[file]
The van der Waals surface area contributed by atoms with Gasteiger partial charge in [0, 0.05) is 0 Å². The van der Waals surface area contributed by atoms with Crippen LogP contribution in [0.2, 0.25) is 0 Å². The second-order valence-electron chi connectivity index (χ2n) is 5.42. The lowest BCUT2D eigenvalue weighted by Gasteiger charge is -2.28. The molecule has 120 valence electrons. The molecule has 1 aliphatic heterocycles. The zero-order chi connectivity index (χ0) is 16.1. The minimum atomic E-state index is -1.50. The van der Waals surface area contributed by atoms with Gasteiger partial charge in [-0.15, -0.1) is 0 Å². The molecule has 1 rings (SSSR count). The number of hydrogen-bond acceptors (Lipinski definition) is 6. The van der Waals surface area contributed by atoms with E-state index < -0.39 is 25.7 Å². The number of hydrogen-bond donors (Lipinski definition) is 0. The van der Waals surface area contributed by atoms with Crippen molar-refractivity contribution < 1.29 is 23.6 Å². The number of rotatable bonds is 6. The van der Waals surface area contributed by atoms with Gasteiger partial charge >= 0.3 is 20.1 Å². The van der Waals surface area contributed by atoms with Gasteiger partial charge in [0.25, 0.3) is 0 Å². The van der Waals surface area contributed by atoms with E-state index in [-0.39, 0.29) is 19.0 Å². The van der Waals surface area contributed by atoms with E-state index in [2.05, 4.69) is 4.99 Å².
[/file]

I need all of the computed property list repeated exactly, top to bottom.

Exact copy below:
The van der Waals surface area contributed by atoms with Gasteiger partial charge in [0, 0.05) is 0 Å². The van der Waals surface area contributed by atoms with Crippen LogP contribution in [0.2, 0.25) is 0 Å². The second-order valence-electron chi connectivity index (χ2n) is 5.42. The lowest BCUT2D eigenvalue weighted by Gasteiger charge is -2.28. The molecule has 120 valence electrons. The molecule has 1 aliphatic heterocycles. The zero-order chi connectivity index (χ0) is 16.1. The minimum atomic E-state index is -1.50. The van der Waals surface area contributed by atoms with Gasteiger partial charge in [-0.15, -0.1) is 0 Å². The molecule has 1 rings (SSSR count). The number of hydrogen-bond acceptors (Lipinski definition) is 6. The van der Waals surface area contributed by atoms with E-state index < -0.39 is 25.7 Å². The number of hydrogen-bond donors (Lipinski definition) is 0. The van der Waals surface area contributed by atoms with Crippen molar-refractivity contribution < 1.29 is 23.6 Å². The number of rotatable bonds is 6. The van der Waals surface area contributed by atoms with Gasteiger partial charge >= 0.3 is 20.1 Å². The van der Waals surface area contributed by atoms with Gasteiger partial charge in [0.25, 0.3) is 0 Å². The van der Waals surface area contributed by atoms with E-state index in [-0.39, 0.29) is 19.0 Å². The van der Waals surface area contributed by atoms with E-state index in [2.05, 4.69) is 4.99 Å².